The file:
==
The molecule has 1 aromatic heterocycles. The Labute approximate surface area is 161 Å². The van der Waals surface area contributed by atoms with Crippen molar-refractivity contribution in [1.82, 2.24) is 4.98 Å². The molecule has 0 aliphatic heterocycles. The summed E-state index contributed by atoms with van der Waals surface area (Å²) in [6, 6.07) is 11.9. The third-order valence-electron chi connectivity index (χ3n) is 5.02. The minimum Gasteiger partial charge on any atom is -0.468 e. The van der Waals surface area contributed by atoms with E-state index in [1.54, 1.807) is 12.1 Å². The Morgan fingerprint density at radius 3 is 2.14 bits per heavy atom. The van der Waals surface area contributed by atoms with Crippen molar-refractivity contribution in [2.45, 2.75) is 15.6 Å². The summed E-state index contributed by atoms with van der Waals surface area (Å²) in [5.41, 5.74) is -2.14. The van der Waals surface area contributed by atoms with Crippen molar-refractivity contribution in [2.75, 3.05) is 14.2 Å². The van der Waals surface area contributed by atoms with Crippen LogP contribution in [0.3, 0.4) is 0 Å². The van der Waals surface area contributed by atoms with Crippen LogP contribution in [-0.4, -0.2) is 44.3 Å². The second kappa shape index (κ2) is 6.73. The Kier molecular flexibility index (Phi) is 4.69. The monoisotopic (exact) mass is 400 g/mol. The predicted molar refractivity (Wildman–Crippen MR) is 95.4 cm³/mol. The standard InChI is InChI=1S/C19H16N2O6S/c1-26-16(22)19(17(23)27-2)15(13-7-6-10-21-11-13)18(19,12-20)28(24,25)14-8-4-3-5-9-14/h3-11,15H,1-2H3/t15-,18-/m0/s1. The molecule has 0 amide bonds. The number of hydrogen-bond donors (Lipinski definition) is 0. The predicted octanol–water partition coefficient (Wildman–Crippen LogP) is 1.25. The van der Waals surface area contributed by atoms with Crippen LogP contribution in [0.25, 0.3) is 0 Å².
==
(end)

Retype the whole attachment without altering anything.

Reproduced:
The molecule has 1 aromatic heterocycles. The Labute approximate surface area is 161 Å². The van der Waals surface area contributed by atoms with Crippen molar-refractivity contribution in [1.82, 2.24) is 4.98 Å². The molecule has 0 aliphatic heterocycles. The summed E-state index contributed by atoms with van der Waals surface area (Å²) in [6, 6.07) is 11.9. The third-order valence-electron chi connectivity index (χ3n) is 5.02. The minimum Gasteiger partial charge on any atom is -0.468 e. The van der Waals surface area contributed by atoms with E-state index in [1.54, 1.807) is 12.1 Å². The Morgan fingerprint density at radius 3 is 2.14 bits per heavy atom. The van der Waals surface area contributed by atoms with Crippen molar-refractivity contribution in [2.45, 2.75) is 15.6 Å². The summed E-state index contributed by atoms with van der Waals surface area (Å²) in [5.41, 5.74) is -2.14. The van der Waals surface area contributed by atoms with Crippen molar-refractivity contribution in [2.75, 3.05) is 14.2 Å². The van der Waals surface area contributed by atoms with Crippen LogP contribution in [0.3, 0.4) is 0 Å². The van der Waals surface area contributed by atoms with Crippen LogP contribution in [-0.4, -0.2) is 44.3 Å². The second kappa shape index (κ2) is 6.73. The Kier molecular flexibility index (Phi) is 4.69. The monoisotopic (exact) mass is 400 g/mol. The predicted molar refractivity (Wildman–Crippen MR) is 95.4 cm³/mol. The standard InChI is InChI=1S/C19H16N2O6S/c1-26-16(22)19(17(23)27-2)15(13-7-6-10-21-11-13)18(19,12-20)28(24,25)14-8-4-3-5-9-14/h3-11,15H,1-2H3/t15-,18-/m0/s1. The molecule has 0 amide bonds. The number of hydrogen-bond donors (Lipinski definition) is 0. The predicted octanol–water partition coefficient (Wildman–Crippen LogP) is 1.25. The van der Waals surface area contributed by atoms with Crippen LogP contribution in [0.25, 0.3) is 0 Å².